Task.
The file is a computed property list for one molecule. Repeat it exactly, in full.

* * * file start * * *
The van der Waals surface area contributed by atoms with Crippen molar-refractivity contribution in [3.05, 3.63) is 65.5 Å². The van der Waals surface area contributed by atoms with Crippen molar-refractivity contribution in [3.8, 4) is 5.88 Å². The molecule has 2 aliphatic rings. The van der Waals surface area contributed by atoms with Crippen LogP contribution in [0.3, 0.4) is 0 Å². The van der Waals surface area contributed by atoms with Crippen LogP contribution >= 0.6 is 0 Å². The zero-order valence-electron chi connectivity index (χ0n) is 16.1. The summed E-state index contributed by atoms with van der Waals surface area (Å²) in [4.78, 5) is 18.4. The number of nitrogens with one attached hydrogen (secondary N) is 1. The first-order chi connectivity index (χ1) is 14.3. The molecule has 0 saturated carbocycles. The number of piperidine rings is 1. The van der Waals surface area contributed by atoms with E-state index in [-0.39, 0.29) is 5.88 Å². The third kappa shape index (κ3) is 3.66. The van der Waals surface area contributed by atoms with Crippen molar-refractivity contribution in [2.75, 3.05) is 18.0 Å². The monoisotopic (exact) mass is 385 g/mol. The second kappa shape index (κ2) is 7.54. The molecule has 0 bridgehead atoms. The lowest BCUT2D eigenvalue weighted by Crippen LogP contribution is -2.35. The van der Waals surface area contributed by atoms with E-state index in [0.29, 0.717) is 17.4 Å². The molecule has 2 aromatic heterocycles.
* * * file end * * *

The van der Waals surface area contributed by atoms with Crippen molar-refractivity contribution in [3.05, 3.63) is 65.5 Å². The van der Waals surface area contributed by atoms with Crippen molar-refractivity contribution in [3.8, 4) is 5.88 Å². The molecule has 2 aliphatic rings. The van der Waals surface area contributed by atoms with Crippen LogP contribution in [0.3, 0.4) is 0 Å². The van der Waals surface area contributed by atoms with Crippen LogP contribution >= 0.6 is 0 Å². The zero-order valence-electron chi connectivity index (χ0n) is 16.1. The summed E-state index contributed by atoms with van der Waals surface area (Å²) in [4.78, 5) is 18.4. The number of nitrogens with one attached hydrogen (secondary N) is 1. The first-order chi connectivity index (χ1) is 14.3. The molecule has 0 saturated carbocycles. The number of piperidine rings is 1. The van der Waals surface area contributed by atoms with E-state index in [-0.39, 0.29) is 5.88 Å². The third kappa shape index (κ3) is 3.66. The van der Waals surface area contributed by atoms with Crippen molar-refractivity contribution in [2.75, 3.05) is 18.0 Å². The monoisotopic (exact) mass is 385 g/mol. The second kappa shape index (κ2) is 7.54. The molecule has 0 bridgehead atoms. The lowest BCUT2D eigenvalue weighted by Crippen LogP contribution is -2.35. The van der Waals surface area contributed by atoms with E-state index in [0.29, 0.717) is 17.4 Å². The molecule has 2 aromatic heterocycles.